+
0 (0)

Category: Main courses

Chicken-fried rabbit

Chicken-fried rabbit
Glenn Koenig / Los Angeles Times

Rabbits "are helping win the war," proclaimed a Los Angeles Times article from 1943. Touted as a patriotic food during World War II, rabbits were raised by thousands of Americans in their backyards. Along with victory gardens, rabbits helped put ... Read more

Total time: 1 hour, 20 minutes plus chilling times | Serves 2 to 4
  • 1 1/2 tablespoons kosher salt
  • Zest and juice of 1/2 lemon
  • 1 1/2 teaspoons minced thyme leaves
  • Black pepper
  • 1/2 teaspoon finely minced garlic
  • 1 rabbit, cut into serving pieces
  • 2 cups buttermilk, more if needed
  • 3 cups flour
  • 1 1/2 teaspoons table salt
  • 4 to 6 cups lard
  • 1 large onion, sliced into thick rings

Step 1In a deep, medium bowl, combine the kosher salt, lemon zest and juice, minced thyme leaves, several grinds of black pepper and garlic to form a rub. Add the rabbit pieces to the bowl, massaging the rub all over each of the pieces. Cover the bowl with plastic wrap and refrigerate overnight, or at least several hours.

Step 2The next morning, pour the buttermilk over the pieces and gently toss to coat; the buttermilk should barely cover the rabbit; if not, add just enough to roughly cover. Cover the bowl again and refrigerate for 1 to 2 hours.

Step 3Season the flour: Place the flour in a large bag, bowl or baking dish, and season with 1 1/2 teaspoons table salt and 1 1/2 teaspoons freshly ground pepper. Taste the flour, and adjust seasoning if desired.

Step 4About 1 hour before frying, remove the bowl from the refrigerator. Remove each piece of rabbit from the buttermilk, shaking gently to remove any excess buttermilk (do not attempt to dry the pieces). Dredge each piece in the seasoned flour mixture, coating completely. Shake to remove the excess flour, and set the pieces aside on a rack to dry and warm to room temperature.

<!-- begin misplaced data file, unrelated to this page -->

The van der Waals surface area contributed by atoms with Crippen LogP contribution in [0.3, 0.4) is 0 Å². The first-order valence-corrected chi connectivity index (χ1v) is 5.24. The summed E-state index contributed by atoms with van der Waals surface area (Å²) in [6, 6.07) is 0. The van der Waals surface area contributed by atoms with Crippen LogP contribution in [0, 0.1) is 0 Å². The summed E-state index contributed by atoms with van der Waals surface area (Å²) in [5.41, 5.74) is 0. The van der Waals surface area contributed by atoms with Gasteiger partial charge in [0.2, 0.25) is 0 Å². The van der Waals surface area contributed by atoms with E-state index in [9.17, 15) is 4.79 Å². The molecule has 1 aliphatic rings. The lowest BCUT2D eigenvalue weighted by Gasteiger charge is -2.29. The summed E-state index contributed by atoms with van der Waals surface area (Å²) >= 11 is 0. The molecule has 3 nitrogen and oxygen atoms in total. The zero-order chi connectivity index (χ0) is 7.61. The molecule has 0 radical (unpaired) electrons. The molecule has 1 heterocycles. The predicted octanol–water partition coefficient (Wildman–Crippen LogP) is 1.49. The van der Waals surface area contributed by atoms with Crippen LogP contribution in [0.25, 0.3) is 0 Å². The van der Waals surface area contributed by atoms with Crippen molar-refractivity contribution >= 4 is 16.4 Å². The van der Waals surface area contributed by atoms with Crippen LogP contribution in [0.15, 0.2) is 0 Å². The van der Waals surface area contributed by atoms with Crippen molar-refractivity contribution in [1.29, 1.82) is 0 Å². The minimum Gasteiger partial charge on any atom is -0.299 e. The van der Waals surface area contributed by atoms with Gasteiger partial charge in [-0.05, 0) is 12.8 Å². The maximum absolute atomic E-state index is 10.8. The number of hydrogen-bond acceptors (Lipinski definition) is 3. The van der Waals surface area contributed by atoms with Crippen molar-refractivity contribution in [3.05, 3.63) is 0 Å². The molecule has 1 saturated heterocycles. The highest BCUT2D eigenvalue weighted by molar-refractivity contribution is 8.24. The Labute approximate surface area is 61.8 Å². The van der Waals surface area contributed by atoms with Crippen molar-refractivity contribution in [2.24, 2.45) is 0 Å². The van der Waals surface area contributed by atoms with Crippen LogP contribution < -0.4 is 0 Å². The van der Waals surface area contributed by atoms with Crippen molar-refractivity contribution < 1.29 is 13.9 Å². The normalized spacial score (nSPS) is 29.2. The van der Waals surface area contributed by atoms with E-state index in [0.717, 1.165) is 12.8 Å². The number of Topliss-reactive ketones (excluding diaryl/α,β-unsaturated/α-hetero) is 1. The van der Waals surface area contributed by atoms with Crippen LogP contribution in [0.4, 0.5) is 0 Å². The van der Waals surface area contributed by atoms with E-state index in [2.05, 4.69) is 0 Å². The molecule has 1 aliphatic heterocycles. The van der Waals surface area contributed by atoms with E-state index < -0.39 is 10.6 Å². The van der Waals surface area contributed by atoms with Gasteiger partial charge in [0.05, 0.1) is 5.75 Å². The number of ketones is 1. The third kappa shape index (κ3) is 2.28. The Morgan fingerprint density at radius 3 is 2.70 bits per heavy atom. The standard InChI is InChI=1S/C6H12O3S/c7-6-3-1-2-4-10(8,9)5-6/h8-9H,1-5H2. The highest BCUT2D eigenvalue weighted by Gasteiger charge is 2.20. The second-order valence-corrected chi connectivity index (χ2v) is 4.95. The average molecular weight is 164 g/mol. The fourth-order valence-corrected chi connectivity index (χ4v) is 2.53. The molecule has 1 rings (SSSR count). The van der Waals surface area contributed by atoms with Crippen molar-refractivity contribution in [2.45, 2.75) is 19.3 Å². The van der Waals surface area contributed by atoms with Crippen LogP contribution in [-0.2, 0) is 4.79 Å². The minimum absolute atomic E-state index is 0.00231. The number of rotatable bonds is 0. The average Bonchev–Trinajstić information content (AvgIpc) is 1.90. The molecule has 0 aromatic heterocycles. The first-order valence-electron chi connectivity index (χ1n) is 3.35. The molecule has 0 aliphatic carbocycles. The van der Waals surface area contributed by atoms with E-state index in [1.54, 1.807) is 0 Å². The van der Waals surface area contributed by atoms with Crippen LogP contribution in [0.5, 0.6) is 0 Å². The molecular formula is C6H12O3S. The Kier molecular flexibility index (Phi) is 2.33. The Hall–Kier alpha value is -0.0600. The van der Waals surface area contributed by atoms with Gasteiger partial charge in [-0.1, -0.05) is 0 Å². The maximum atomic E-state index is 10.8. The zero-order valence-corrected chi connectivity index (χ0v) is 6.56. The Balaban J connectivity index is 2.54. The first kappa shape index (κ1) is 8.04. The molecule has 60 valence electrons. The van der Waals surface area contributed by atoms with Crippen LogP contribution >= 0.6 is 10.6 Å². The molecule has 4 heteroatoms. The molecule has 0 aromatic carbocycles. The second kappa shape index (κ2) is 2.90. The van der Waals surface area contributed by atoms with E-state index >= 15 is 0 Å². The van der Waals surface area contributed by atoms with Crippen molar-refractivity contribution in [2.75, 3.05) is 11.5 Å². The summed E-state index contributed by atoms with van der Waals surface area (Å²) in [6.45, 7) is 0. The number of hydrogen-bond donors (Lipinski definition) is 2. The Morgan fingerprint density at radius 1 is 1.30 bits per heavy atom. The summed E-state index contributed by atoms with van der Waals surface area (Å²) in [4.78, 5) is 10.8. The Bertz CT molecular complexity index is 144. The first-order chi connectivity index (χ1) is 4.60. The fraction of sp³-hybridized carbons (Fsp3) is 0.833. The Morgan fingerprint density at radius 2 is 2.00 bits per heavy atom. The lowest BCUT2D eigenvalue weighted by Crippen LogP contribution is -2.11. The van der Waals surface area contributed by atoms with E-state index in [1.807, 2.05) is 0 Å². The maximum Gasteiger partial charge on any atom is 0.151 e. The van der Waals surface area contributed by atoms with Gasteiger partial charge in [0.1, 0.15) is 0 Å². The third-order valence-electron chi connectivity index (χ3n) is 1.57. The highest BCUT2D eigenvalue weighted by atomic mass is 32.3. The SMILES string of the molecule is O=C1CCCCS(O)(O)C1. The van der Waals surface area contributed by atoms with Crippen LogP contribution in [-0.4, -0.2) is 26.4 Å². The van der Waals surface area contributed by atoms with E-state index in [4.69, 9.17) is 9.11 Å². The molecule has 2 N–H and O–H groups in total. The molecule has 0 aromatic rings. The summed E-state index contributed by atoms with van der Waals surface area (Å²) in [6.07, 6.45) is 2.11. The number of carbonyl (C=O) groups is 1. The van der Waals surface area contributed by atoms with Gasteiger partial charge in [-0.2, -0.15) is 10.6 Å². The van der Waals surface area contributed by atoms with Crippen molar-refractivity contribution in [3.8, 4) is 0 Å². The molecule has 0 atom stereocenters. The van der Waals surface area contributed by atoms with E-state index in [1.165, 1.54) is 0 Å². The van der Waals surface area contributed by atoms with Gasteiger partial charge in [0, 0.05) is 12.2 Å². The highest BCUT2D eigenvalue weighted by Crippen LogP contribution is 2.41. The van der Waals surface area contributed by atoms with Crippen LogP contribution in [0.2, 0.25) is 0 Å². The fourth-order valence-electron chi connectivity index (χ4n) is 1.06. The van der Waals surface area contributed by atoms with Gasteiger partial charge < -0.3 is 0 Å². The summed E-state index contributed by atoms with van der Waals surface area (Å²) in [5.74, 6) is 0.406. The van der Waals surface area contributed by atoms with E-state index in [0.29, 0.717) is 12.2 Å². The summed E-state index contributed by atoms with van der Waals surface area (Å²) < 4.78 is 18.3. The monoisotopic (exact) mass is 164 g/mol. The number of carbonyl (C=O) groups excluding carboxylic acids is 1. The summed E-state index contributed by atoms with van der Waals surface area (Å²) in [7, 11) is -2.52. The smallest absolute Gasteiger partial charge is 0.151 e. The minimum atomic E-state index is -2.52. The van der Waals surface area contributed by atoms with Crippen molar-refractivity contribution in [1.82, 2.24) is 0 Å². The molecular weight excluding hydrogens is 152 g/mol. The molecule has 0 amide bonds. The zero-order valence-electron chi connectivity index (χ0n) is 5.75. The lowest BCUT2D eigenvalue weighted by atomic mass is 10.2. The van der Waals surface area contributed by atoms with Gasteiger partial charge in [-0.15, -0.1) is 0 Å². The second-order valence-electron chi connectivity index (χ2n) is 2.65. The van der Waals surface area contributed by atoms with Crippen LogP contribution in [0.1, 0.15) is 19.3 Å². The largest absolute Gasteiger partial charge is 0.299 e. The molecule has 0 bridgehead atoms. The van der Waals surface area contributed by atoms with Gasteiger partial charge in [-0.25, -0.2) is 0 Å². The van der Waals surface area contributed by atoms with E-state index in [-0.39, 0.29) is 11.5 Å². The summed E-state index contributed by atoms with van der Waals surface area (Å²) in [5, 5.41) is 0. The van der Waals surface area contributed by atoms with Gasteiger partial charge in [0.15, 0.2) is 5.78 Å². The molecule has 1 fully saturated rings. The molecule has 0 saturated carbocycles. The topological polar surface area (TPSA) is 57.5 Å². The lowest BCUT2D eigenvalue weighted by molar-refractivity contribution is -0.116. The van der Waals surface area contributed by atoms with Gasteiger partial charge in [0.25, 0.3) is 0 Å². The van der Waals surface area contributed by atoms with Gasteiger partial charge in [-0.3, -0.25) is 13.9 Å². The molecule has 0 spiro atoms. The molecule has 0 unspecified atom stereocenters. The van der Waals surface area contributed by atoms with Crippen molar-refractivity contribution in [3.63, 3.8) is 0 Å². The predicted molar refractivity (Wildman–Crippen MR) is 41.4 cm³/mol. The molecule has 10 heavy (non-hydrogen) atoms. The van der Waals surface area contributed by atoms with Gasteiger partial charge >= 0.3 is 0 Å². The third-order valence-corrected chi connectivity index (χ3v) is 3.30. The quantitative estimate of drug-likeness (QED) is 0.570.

Step 5While the pieces are resting, prepare the lard: Place about 4 cups lard in a large, heavy skillet or frying pan over medium heat. Melt the lard; it should come about one-half to three-fourths inch up the side of the pan (melt additional lard if needed). When the lard is just melted, add the onion rings and continue heating the lard until the onion is caramelized and the lard is hot. Remove the onion (discard it or save for another use), and check the temperature of the lard; a thermometer should read 350 degrees.

Step 6Gently place the rabbit pieces in the hot lard, being careful not to crowd. Lower the temperature to 325 degrees and fry the pieces on each side until crisp and golden brown and the meat is firm and opaque, about 5 minutes for smaller pieces and 7 to 8 for larger. Flip the pieces over and fry on the other side until done (a thermometer inserted in the meat should read 160 degrees). Remove the pieces from the hot oil and drain, skin-side up, on crumpled paper towels. Repeat until all of the pieces are fried.

Step 7Serve the pieces hot or at room temperature.

Each of 4 servings:
Calories 687; Protein 62 grams; Carbohydrates 40 grams; Fiber 2 grams; Fat 29 grams; Saturated fat 10 grams; Cholesterol 170 mg; Sugar 3 grams; Sodium 1,221 mg.
Found a problem? Let us know at cookbook@latimes.com
More recipes in Main courses